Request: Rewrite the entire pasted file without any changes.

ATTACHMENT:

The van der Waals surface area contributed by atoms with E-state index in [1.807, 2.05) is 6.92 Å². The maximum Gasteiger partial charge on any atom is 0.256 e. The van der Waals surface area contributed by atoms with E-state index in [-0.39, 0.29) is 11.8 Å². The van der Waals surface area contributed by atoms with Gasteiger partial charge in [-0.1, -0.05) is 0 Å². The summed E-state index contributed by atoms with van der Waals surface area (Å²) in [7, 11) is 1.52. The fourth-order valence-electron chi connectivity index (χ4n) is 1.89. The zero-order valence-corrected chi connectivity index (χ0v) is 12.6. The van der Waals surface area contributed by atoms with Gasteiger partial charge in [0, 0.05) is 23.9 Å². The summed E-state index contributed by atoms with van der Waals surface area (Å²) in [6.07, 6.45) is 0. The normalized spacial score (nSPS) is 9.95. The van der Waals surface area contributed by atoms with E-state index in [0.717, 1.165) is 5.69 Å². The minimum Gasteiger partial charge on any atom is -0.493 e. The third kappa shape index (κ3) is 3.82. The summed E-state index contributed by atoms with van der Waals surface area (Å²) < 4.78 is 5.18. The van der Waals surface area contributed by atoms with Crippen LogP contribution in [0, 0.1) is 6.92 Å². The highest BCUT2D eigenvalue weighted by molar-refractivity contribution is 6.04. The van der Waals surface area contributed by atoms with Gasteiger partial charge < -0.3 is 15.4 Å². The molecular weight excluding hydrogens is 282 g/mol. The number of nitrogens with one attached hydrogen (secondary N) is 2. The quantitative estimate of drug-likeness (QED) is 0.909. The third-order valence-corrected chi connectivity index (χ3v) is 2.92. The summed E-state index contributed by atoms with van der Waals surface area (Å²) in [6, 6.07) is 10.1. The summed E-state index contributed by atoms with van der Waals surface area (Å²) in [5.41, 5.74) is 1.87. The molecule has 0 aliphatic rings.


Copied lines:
The van der Waals surface area contributed by atoms with E-state index in [1.807, 2.05) is 6.92 Å². The maximum Gasteiger partial charge on any atom is 0.256 e. The van der Waals surface area contributed by atoms with E-state index in [-0.39, 0.29) is 11.8 Å². The van der Waals surface area contributed by atoms with Gasteiger partial charge in [-0.1, -0.05) is 0 Å². The summed E-state index contributed by atoms with van der Waals surface area (Å²) in [7, 11) is 1.52. The fourth-order valence-electron chi connectivity index (χ4n) is 1.89. The zero-order valence-corrected chi connectivity index (χ0v) is 12.6. The van der Waals surface area contributed by atoms with Gasteiger partial charge in [0, 0.05) is 23.9 Å². The summed E-state index contributed by atoms with van der Waals surface area (Å²) in [6.07, 6.45) is 0. The normalized spacial score (nSPS) is 9.95. The van der Waals surface area contributed by atoms with E-state index in [0.717, 1.165) is 5.69 Å². The minimum Gasteiger partial charge on any atom is -0.493 e. The third kappa shape index (κ3) is 3.82. The summed E-state index contributed by atoms with van der Waals surface area (Å²) < 4.78 is 5.18. The van der Waals surface area contributed by atoms with Crippen LogP contribution in [0, 0.1) is 6.92 Å². The highest BCUT2D eigenvalue weighted by molar-refractivity contribution is 6.04. The van der Waals surface area contributed by atoms with Gasteiger partial charge < -0.3 is 15.4 Å². The molecular weight excluding hydrogens is 282 g/mol. The number of nitrogens with one attached hydrogen (secondary N) is 2. The quantitative estimate of drug-likeness (QED) is 0.909. The third-order valence-corrected chi connectivity index (χ3v) is 2.92. The summed E-state index contributed by atoms with van der Waals surface area (Å²) in [6, 6.07) is 10.1. The summed E-state index contributed by atoms with van der Waals surface area (Å²) in [5.41, 5.74) is 1.87. The molecule has 0 aliphatic rings.